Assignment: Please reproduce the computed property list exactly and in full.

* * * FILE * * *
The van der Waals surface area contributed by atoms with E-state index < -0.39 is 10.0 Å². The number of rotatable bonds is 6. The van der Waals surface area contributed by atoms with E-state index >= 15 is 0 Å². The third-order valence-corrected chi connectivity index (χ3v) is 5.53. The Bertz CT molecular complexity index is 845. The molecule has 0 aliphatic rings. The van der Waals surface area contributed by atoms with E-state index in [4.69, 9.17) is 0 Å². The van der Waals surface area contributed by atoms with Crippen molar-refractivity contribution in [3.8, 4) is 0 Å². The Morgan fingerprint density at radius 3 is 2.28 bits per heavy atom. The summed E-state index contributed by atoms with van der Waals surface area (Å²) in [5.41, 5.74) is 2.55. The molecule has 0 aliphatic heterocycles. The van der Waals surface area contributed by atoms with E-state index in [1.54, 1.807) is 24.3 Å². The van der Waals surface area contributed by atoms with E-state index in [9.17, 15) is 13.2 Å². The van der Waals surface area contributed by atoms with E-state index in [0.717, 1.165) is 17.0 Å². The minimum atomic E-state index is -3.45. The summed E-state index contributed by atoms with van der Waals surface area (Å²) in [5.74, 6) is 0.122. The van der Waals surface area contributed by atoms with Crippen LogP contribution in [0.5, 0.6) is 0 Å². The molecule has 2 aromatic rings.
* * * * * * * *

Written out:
The van der Waals surface area contributed by atoms with E-state index < -0.39 is 10.0 Å². The number of rotatable bonds is 6. The van der Waals surface area contributed by atoms with E-state index >= 15 is 0 Å². The third-order valence-corrected chi connectivity index (χ3v) is 5.53. The Bertz CT molecular complexity index is 845. The molecule has 0 aliphatic rings. The van der Waals surface area contributed by atoms with E-state index in [4.69, 9.17) is 0 Å². The van der Waals surface area contributed by atoms with Crippen molar-refractivity contribution in [3.8, 4) is 0 Å². The Morgan fingerprint density at radius 3 is 2.28 bits per heavy atom. The summed E-state index contributed by atoms with van der Waals surface area (Å²) in [5.41, 5.74) is 2.55. The molecule has 0 aliphatic heterocycles. The van der Waals surface area contributed by atoms with E-state index in [1.54, 1.807) is 24.3 Å². The van der Waals surface area contributed by atoms with E-state index in [9.17, 15) is 13.2 Å². The van der Waals surface area contributed by atoms with E-state index in [0.717, 1.165) is 17.0 Å². The minimum atomic E-state index is -3.45. The summed E-state index contributed by atoms with van der Waals surface area (Å²) in [5.74, 6) is 0.122. The van der Waals surface area contributed by atoms with Crippen LogP contribution in [0.5, 0.6) is 0 Å². The molecule has 2 aromatic rings.